I was rather gratified to read the latest news from the FIM, for it contained some new regulations for the specification of sidecar bodies for record-breaking purposes. Regular readers of this column will remember that a little while ago I had a moan about the existing regulations which permitted sidecars that did not even resemble a racing sidecar. Now the FIM have laid down that a sidecar must have provision for carrying a passenger, that this accomodation must lie between the sidecar wheel and the bicycle, a frontal area equal to an area of 40 by 30 cm must be presented and the body cannot be less than 40 cms wide and 80 cms long ; also, if ballast is carried, the provision of a space for a passenger must be maintained, though it may be covered. All this is most satisfactory and sensible, and really so logical that it was just a question of time before it became fact. It now looks as though one of may ambitions, to passenger on a world’s record attempt, may come true, even if it does mean being battened down in a covered “cigar” body, though I shall insist on a window in the front, just to see the end in sight. whichever “end” it might be. While appraising these new regulations I in no way deprecate the record machine built by NSU, in fact, that firm did more good for the sport than merely setting up a new “world’s fastest”–they stirred up the FIM on a matter that was clearly needing it. N.S.U. pulled off a “once-only” coup with the construction of their outfit, just as Cavvanagh, the Italian rider, did in 1947 when he built a banking sidecar that was not really a sidecar but a third wheel, and that like a bicycle wheel, and carrying his passenger on the pillion he rode the machine like a solo. It did not take the FIM long to wake up and make some sounder regulations, with resulting benefits to the Sport of sidecar racing. These “once only” occasions are very satisfying, for I recall achieving one when I was passengering with World Sidecar Champion Eric Oliver. We won the Swiss GP, which was a scratch event, leading from start to finish and including a pit-top for refuelling against a field of 30 outfits that went through non-stop. We decided it was a unique occasion and one that would probably never be repeated.
While still in the winter season of the sport, with the accent on trials, the recent annual event for sidecars only, the DK Mansell Trophy Trial, was run this year in the Stroud area, on February 10th. and so popular did the change from the North prove that an entry of 63 was received, of which 59 actually started. This must surely have been the greatest collection of trials three-wheelers assembled together for a very long time, and full marks must go to Frank Wilkins and his lady passenger who won the event on their Ariel outfit. It was this outfit less the driver, that I was privileged to borrow to win the Pressmen’s own trial last December.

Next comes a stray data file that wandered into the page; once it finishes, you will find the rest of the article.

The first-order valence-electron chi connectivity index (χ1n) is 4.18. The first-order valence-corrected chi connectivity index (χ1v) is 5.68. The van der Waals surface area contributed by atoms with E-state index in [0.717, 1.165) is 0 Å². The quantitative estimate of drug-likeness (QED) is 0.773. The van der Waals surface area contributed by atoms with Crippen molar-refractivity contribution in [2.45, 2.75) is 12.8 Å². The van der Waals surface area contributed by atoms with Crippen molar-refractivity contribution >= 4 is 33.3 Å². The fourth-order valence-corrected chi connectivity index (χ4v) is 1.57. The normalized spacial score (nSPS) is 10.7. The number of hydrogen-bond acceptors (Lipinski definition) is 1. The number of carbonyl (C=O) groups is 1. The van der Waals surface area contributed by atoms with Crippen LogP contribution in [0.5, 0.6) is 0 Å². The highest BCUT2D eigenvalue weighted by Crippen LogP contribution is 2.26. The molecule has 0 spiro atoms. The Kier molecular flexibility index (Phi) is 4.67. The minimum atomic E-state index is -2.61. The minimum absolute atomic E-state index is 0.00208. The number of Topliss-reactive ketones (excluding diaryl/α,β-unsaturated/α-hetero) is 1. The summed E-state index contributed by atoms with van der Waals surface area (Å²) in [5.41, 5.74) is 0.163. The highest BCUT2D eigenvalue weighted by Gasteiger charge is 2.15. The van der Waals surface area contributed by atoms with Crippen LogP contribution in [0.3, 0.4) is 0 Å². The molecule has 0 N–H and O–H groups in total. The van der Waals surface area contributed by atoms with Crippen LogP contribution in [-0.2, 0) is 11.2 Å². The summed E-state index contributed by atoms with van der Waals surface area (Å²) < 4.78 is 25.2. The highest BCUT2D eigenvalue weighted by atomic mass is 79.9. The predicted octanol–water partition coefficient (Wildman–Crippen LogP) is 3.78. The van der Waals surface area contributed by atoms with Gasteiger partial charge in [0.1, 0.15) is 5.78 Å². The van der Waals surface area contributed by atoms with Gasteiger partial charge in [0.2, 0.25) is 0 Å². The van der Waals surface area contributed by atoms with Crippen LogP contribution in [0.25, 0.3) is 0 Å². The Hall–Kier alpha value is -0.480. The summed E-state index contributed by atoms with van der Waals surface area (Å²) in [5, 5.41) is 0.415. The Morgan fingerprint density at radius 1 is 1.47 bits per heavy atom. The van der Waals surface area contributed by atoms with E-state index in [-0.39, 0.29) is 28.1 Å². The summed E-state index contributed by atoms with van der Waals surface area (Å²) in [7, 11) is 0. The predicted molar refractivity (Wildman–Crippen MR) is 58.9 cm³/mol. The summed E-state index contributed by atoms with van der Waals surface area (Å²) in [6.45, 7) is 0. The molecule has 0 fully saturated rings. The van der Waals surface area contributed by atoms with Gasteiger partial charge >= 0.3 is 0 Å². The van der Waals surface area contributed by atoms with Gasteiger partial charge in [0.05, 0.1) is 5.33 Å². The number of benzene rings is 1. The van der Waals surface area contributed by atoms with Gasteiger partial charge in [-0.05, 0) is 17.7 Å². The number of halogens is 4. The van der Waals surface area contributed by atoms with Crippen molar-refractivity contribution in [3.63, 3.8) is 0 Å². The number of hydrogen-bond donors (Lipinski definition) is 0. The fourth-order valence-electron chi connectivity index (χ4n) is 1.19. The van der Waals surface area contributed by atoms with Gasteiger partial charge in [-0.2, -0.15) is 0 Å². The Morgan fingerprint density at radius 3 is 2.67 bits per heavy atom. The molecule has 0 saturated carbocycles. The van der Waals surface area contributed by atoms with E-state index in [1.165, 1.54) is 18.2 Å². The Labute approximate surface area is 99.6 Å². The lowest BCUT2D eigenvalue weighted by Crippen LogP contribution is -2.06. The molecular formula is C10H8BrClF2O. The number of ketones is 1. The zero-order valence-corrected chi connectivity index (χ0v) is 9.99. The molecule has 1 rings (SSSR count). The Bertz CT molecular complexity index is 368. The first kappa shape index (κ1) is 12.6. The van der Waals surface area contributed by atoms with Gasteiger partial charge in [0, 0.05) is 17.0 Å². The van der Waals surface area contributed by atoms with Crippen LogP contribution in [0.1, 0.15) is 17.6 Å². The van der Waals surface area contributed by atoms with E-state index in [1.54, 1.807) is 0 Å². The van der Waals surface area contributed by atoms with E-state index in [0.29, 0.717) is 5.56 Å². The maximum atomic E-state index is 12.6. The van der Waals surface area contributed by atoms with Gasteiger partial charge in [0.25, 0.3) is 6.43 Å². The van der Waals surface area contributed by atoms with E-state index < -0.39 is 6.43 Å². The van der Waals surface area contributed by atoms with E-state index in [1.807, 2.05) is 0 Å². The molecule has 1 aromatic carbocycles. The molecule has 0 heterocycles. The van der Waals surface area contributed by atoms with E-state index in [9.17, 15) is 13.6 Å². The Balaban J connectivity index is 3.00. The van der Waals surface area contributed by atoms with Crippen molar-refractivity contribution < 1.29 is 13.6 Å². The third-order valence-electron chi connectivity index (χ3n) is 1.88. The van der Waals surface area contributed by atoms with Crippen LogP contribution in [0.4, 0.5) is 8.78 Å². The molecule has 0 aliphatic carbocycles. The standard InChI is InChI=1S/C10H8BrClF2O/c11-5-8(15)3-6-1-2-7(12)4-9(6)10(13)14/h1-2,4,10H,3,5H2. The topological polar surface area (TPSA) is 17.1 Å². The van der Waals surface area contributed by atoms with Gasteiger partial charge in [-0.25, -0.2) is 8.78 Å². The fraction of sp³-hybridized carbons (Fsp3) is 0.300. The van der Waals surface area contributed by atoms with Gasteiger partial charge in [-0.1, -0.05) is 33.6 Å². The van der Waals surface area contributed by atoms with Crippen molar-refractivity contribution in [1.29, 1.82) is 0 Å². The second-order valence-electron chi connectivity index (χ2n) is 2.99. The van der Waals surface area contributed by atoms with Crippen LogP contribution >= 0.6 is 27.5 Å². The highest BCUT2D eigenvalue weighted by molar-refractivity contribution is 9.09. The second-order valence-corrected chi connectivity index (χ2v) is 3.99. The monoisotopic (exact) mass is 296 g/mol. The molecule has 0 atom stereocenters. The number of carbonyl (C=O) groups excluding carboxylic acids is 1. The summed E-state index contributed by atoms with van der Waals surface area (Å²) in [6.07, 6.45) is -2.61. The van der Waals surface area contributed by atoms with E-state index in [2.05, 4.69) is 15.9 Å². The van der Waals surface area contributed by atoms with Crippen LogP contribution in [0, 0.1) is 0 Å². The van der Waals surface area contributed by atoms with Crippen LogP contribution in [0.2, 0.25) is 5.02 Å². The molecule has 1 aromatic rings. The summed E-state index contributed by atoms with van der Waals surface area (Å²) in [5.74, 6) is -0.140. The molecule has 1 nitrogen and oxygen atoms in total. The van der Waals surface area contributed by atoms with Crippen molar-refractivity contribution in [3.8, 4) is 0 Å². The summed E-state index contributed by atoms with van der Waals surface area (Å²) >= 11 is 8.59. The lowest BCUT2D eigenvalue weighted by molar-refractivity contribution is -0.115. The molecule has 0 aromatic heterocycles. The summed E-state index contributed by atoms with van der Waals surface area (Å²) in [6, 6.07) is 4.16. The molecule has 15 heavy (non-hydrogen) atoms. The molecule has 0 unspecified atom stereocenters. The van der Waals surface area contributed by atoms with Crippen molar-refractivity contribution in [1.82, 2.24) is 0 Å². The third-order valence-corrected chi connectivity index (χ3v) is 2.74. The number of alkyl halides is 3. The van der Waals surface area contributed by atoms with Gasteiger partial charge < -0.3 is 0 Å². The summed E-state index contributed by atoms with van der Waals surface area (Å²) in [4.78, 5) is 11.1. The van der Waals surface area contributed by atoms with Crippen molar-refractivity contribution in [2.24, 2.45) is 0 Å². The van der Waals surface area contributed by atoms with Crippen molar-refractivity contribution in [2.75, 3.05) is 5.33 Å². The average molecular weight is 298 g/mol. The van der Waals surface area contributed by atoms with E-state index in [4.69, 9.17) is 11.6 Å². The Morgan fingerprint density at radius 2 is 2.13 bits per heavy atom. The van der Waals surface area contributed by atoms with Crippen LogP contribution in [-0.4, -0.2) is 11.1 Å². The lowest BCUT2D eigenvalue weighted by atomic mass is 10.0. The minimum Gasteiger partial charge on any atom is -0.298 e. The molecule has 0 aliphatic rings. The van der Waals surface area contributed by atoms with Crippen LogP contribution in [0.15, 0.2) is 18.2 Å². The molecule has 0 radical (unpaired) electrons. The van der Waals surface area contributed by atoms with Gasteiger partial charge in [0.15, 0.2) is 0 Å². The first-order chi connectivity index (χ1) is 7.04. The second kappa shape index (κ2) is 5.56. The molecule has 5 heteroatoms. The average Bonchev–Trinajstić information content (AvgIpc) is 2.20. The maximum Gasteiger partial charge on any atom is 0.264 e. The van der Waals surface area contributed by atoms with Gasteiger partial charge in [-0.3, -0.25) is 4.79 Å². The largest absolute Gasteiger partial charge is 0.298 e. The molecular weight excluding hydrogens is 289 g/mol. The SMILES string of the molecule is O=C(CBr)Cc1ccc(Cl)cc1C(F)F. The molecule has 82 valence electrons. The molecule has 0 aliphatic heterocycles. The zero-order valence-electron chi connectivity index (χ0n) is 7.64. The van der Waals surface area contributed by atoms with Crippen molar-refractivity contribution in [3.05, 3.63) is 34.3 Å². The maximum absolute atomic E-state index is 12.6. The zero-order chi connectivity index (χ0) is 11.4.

For some reason this country seems to delight in getting out of step with the rest. While the rest of the European sporting world think in terms of kph, kilometres, road-racing, high-speed test tracks, Grand Prix races, etc, we are at variance, and now motor-cyclists themselves are encouraging this state of affairs by introducing a class for 200-cc machines in all manner of events when, internationally, this capacity class does not exist. Voices are always raised about the lack of good 250-cc machines in this country, while 125-cc machines might just as well not exist, and here we are sponsoring an in-between class for our national events. It does not seem very logical.
It is now only just over one month till the beginning of the new racing season and traditionally it will start at Pau, that attractive town at the foot of the Pyrenees. As last year, the solo events are for 250-cc, and 500-cc only, the 350-cc class being omitted. Many people think that this is because the English monopolise this category with a flood of AJS, Norton and Velocette machines, while the Continent can only produce one or possibly two Parilla machines. Against this the 250-cc is just as much an Italian monopoly, so the thought is, why do organisers prefer the Italian class to the English class, especially when both groups of riders will produce 500-cc machines for the big race ? It cannot be a financial matter, for it is well known that Italians demand higher starting fees than the average Englishman. It may be that more Italians will enter than English, but a sound thought was put to me recently, and that was that the Italians are better showmen than the English. Bearing in mind that a Continental circuit race, especially such as Pau, is run as a grand fete as much as a serious motor-cycle race, the Italians turn up with bright red machines, the riders, when not actually riding, and their hangers,on, invariably wear smart blue overalls, their womenfolk do justice to a fashion parade, and, taken all round, an Italian entry will ensure a background to the racing fitting to the occasion.